Dongo rises on the plain formed by the mouth of the Albano torrent, at the entrance of the uncontaminated Albano Valley, with a beautiful view that sweeps from the Alto Lario to Bellagio.
Since ancient times, the village has been of economic and historical importance. In fact, the important Passo San Jorio is found at the bottom of the valley, which since as far back as the Roman times has been connecting Lake Como to the Swiss Valle Mesolcina. Together with Gravedona and Sorico it forms the “Tre Pievi”, and since the 15th century, the municipality has been exploiting the iron deposits of the valley, building furnaces and buildings to melt and work the mineral. As the centuries passed, the mining activity grew, so much so that in 1791 Pietro Rubini founded a steelworks plant in the village. At the end of the 19th century the mines were completely abandoned, but in the 20th century the economic development of Dongo increased dramatically when the Falck family took over the steelworks plant, and transformed it into one of the most important industrial centres in the territory. Nowadays, the iron and steel industry has suffered a great decline.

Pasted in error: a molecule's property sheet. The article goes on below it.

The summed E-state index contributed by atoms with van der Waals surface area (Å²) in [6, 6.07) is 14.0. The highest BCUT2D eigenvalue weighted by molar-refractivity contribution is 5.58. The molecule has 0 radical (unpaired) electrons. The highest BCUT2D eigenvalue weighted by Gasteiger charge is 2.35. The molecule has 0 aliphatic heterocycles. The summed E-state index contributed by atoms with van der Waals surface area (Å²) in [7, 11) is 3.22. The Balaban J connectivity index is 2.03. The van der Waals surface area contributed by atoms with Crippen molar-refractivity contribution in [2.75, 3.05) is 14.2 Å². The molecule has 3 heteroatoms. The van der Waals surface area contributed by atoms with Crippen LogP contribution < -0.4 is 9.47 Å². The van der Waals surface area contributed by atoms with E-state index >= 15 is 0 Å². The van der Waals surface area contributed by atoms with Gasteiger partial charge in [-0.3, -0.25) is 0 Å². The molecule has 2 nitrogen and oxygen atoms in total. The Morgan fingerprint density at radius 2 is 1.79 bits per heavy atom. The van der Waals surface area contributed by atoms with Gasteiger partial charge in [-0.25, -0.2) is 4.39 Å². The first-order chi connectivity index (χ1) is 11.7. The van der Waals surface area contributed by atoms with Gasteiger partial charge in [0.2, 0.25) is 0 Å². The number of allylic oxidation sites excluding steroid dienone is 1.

The municipality is known mainly for the historic events linked to the end of the fascist regime: in April 1945 Benito Mussolini and his men tried to escape to the Swiss border but were captured between Musso and Dongo, and the last of the fascist hierarchy were executed on the lake square.
These facts are well documented by the End of the War Museum located on the ground floor of Palazzo Manzi, which offers a multimedia immersive journey dedicated to reconstructing the episodes and events relating to the Resistance of Como and the end of World War II. Palazzo Manzi, home of the Town Hall, was built at the beginning of the 19th century for a local noble family and is a rare example of Neoclassism in the Alto Lario area. Its interiors are very sumptuous such as the Chapel of the Immaculate, the old library and in particular the Sala d’Oro (Golden Room), the Manzi family hall of honour featuring widespread gilding decorations and frescoes.
Apart from recent history, there are also many other points of interest in the town, starting with the Romanesque church of Santa Maria in Martinico, built in the 12th century in the oldest part of the village and remodelled at the beginning of the twentieth century, while on the shores of the lake stands the Parish Church of Santo Stefano, the third reconstruction (18th century) of one of the oldest churches on the lake, which preserves fine art works. Not far away is the Sanctuary of the Madonna delle Lacrime, built in the 16th century following a miracle, which was later annexed to the Franciscan Convent.
Today Dongo is a popular holiday destination for water sports enthusiasts. There are schools, rental points, clubs and beautiful beaches where visitors can spend unforgettable days indulging in their favourite water sports.